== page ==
"Take my hand, come undercover, they can't hurt you now," sang Patti Smith in her 1978 hit "Because the Night." The lyrics could certainly apply to the German-born Turkish citizen Murat Kurnaz, who is now back in Bremen after over four years in the United States detention camp at Guantanamo Bay.
Now the legendary singer-songwriter has composed a song about Kurnaz and his ordeal. The Chicago-born performer told German newspaper Der Tagesspiegel Thursday that she has every intention of releasing the song, titled "Without Chains," because of her horror at the 25-year-old's detention and treatment.
"I don't know why he was arrested and imprisoned but I have written this song for him as an emotional reaction to the whole episode," Smith told the newspaper.
"When I look at this young man ... I ask myself how I would react if my son had gone off travelling somewhere and was imprisoned by some government for five years just because they entertained some suspicions about him?"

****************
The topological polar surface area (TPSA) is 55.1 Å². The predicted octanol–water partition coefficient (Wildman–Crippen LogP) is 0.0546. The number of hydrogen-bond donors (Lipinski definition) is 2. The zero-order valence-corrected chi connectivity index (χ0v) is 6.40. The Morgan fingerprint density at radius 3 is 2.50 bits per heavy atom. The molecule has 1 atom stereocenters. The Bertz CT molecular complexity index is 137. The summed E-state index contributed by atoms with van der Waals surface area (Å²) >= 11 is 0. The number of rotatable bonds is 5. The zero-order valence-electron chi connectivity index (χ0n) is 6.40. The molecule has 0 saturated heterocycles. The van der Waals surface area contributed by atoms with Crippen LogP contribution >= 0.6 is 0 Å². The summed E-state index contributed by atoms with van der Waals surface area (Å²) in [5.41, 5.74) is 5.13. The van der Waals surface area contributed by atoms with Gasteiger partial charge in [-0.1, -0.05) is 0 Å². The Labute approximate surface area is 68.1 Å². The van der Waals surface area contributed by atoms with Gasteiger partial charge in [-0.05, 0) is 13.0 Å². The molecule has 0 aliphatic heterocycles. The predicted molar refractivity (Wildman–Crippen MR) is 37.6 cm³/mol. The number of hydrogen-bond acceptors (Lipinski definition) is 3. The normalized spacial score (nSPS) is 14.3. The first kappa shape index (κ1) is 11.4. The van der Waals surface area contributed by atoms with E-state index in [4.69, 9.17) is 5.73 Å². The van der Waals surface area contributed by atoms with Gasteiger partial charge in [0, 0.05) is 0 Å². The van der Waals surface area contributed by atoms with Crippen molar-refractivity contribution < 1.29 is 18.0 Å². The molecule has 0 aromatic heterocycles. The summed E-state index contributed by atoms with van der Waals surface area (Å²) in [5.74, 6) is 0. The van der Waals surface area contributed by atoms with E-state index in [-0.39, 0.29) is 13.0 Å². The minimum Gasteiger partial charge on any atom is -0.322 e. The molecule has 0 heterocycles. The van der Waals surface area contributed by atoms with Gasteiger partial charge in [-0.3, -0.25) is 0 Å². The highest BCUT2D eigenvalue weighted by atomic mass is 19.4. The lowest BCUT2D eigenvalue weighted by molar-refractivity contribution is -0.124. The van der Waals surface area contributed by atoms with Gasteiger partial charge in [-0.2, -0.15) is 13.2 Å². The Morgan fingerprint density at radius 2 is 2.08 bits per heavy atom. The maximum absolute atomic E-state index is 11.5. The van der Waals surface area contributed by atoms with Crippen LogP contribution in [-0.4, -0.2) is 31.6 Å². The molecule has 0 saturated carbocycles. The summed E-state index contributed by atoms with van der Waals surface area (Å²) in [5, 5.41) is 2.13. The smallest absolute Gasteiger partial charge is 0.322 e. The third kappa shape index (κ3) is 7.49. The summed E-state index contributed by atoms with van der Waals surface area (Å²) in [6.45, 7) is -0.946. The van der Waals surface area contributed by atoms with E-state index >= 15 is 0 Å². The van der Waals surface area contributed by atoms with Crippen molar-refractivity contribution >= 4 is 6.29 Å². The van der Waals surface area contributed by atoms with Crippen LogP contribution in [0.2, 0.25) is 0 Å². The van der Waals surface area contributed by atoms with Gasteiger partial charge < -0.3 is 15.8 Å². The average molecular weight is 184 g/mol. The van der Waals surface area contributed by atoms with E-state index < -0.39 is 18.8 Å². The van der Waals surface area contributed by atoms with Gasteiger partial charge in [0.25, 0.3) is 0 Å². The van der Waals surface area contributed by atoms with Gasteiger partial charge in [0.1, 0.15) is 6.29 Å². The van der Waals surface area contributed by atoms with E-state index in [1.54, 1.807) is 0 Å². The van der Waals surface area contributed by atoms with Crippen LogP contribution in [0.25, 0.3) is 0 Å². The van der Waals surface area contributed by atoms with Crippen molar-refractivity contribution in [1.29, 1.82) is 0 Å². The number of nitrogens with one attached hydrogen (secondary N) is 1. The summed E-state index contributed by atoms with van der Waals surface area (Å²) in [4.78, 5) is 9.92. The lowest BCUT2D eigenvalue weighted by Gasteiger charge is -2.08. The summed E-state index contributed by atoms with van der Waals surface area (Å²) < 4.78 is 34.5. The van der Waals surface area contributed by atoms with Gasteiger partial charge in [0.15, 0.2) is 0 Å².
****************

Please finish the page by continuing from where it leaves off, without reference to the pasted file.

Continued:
Kurnaz was arrested in Pakistan just weeks after the Sept. 11, 2001 attacks and handed over to the US authorities. He eventually landed in Guantanamo Bay where he says
he was tortured until his release without charges in August 2006.
In October 2002, German Foreign Minister Frank-Walter Steinmeier, who was then chief of staff to former Chancellor Gerhard Schröder, led a committee of German secret service officals which voted against allowing Kurnaz to return to Germany.
Last month, Steinmeier told a parliamentary committee that he blocked Kurnaz's return in light of the country's security concerns after the 9/11 attacks. He said Kurnaz, who now lives in the northern German city of Bremen, was categorised as a possible radical Islamist sleeper and security risk.
Smith's new album "Twelve," which will be released later this month, contains her covers of songs by artists including the Beatles, the Rolling Stones, Jimi Hendrix and Neil Young. Smith, who has long been known for her outspoken political views and her criticisms of the Bush administration, was inducted earlier this year into the Rock and Roll Hall of Fame.